After the success of the F8 and F4, it seems Zoom really aren’t fooling around.

  • Mike harper

    The Allen & Heath QU series consoles can work as mixer, DAW controller, and Audio Interface with the Built in USB B port on the back. Also use a flash drive or USB hard drive to record stereo or up-to 16 track multi-track.

  • Pete Sandbach

    Behringer UFX 1204 & 1604. Multichannel USB or FireWire audio interface, Multichannel recorder to USB stick (although minimal editing in the unit itself, but perfectly capable of recording a gig), and capable mixer to boot. I love mine!

    • Aaron Lazansky

      With this UFC unit, Can you record multiple tracks & then mix them later? Or can you render out each track so you can mix in a daw? Curious….

      • Pete Sandbach

        You can. If you record onto USB stick you will have a folder with 16 individual wav files, one for each channel and 2 for the stereo mix.

        The channels can also be assigned as inputs on a DAW of your choice.

        Playback from usb is restricted to the stereo mix only as far as I can work out so there’s no editing onboard.

    • Aaron Lazansky

      With this UFC unit, Can you record multiple tracks & then mix them later? Or can you render out each track so you can mix in a daw? Curious….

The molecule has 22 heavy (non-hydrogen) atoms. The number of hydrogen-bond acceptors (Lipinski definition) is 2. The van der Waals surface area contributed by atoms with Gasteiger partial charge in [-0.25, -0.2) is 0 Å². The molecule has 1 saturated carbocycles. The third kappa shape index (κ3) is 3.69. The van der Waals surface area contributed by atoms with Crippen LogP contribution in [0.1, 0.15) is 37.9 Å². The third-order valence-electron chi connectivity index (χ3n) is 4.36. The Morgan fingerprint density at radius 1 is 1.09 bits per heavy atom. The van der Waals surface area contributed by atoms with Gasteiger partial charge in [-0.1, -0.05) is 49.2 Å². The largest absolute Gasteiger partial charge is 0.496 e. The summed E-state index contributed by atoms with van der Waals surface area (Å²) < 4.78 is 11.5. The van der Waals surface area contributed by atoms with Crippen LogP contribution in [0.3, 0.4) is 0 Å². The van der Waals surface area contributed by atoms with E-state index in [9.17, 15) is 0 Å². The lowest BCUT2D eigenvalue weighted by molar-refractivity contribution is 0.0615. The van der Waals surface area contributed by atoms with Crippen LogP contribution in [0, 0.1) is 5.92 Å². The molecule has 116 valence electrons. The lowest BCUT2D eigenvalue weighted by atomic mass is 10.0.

• viridisvir

    Funny. I’m in the market for an interface lately and have been a little shocked by some of the issues reported for Focusrite and PreSonus boxes (quality of the preamps for the former and driver issues for the latter.) Was also looking at the Steinberg UR22mkII for its iOS compatibility… Also shocked by how well reviewed the Behringer models are. I keep thinking there has to be a catch.

    Anyway: this Zoom review is just adding to my confusion.

  • hellojeffreyjames

    Keith McMillen K-Mix has been out for a while and is a very good 8 channel interface/mixer/control surface. This zoom is probably the first device that will give it a run for its money, but the Kmix is still wonderfully small, powerful, indestructible, has built in FX (with per-channel DSP parameters, not just wet/dry), can be a midi control, and has midi i/o expansion options, surround mixer capable, and can run off one of those usb cell phone battery chargers.

    • CUCKOO

      I second that. The K-mix is a serious alternative. But the reverb I find useless. And I’ve on many occasions also had trouble with low level distorting vocal recordings on the K-mix, where on the Zoom H6 the levels are good and it doesn’t distort… and sounds more detailed for some reason? Very interested in checking this thing out.